Social Services, 489 U.S. 189, 200 (1989), where the
Supreme Court explained that, “it is the State's
affirmative act of restraining the individual's freedom
to act on his own behalf-through incarceration,
institutionalization, or other similar restraints of
personal liberty-which is the
‘deprivation of liberty' triggering the protections
of the Due Process Clause, not its failure to act to protect
his liberty interests against harms inflicted by other
means.” Id. (emphasis added). Since
Deshaney, the Supreme Court has extended this
exception to incarcerated individuals, see Estelle v.
Gamble, 429 U.S. 97 (1976), and involuntarily committed
mental patients, see Youngberg v. Romeo, 457 U.S.
307 (1982), and the Third Circuit has extended it to foster
children, see Morra, 212 F.3d at 801.
Third Circuit took up the issue of whether the special
relationship exception should be extended in the public
school district context in Middle Bucks, 972 F.2d at
1369. There, two female students alleged that they had been
verbally and sexually molested by male students in an art
class. They argued that, under Deshaney, the special
relationship exception should apply because their
relationship with the school was a type of “restraint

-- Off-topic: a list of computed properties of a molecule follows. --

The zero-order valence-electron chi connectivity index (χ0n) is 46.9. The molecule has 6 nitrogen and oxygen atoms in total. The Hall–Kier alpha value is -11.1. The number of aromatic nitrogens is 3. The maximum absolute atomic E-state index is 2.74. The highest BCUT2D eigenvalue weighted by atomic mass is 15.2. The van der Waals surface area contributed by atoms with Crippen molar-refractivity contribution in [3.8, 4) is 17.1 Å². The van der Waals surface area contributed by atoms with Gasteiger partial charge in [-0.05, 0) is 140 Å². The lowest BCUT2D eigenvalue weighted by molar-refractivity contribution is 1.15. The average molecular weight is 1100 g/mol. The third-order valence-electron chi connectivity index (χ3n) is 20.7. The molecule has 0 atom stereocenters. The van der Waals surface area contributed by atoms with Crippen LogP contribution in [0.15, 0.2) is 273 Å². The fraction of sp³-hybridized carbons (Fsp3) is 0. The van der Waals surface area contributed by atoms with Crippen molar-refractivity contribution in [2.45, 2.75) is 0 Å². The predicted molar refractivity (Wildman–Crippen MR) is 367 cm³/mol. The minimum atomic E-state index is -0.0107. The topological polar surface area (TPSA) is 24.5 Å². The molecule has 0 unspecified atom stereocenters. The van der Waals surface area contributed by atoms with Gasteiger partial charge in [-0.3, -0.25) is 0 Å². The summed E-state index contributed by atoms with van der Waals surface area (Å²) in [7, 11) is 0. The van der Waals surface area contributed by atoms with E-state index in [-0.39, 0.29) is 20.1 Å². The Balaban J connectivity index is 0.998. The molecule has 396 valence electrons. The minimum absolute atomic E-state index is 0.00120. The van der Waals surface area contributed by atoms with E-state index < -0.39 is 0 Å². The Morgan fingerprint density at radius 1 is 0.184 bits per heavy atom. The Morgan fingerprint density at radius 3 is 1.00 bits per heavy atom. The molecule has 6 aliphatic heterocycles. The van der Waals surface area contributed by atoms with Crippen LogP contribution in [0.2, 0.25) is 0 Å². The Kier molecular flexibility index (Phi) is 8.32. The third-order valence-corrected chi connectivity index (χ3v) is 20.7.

of personal liberty” that was analogous to the
custodial relationships where the exception had been
court held, however, that the “type of custody referred
to by the Court in Deshaney . . . [wa]s to be
sharply contrasted with [the plaintiff's]
situation.” Id. Specifically, it explained,
“[t]he state's duty to prisoners and involuntarily
committed patients exists because of the full time severe and
continuous state restrictions of liberty in both
environments. Institutionalized persons are wholly dependent
upon the state for food, shelter, clothing and safety. It is
not within their power to provide for themselves, nor are
they given the opportunity to seek outside help to meet basic
needs. Obviously, they are not free to leave.”
Id. at 1371. The Third Circuit rejected the
plaintiff's argument that the school's authority over
the plaintiffs during the school day, or the fact that state
law compels their attendance, brings them within the
exception because “students . . . do not depend upon
the schools to provide for their basic human needs . . . even
during the school day . . . parents or others remain a
child's primary caretakers and decisionmakers.”
Id. at 1372.
in Morrow v. Balaski, 719 F.3d 160 (3d Cir. 2013),
citing dictum in VernoniaSchool
District 47J v. Acton, 515 U.S. 646 (1995),
Third Circuit officially rejected the notion that
“public schools as a general matter have such
a degree of control over children as to give rise to a
constitutional ‘duty to protect'” them from
private actors. Id. (citing DeShaney, 489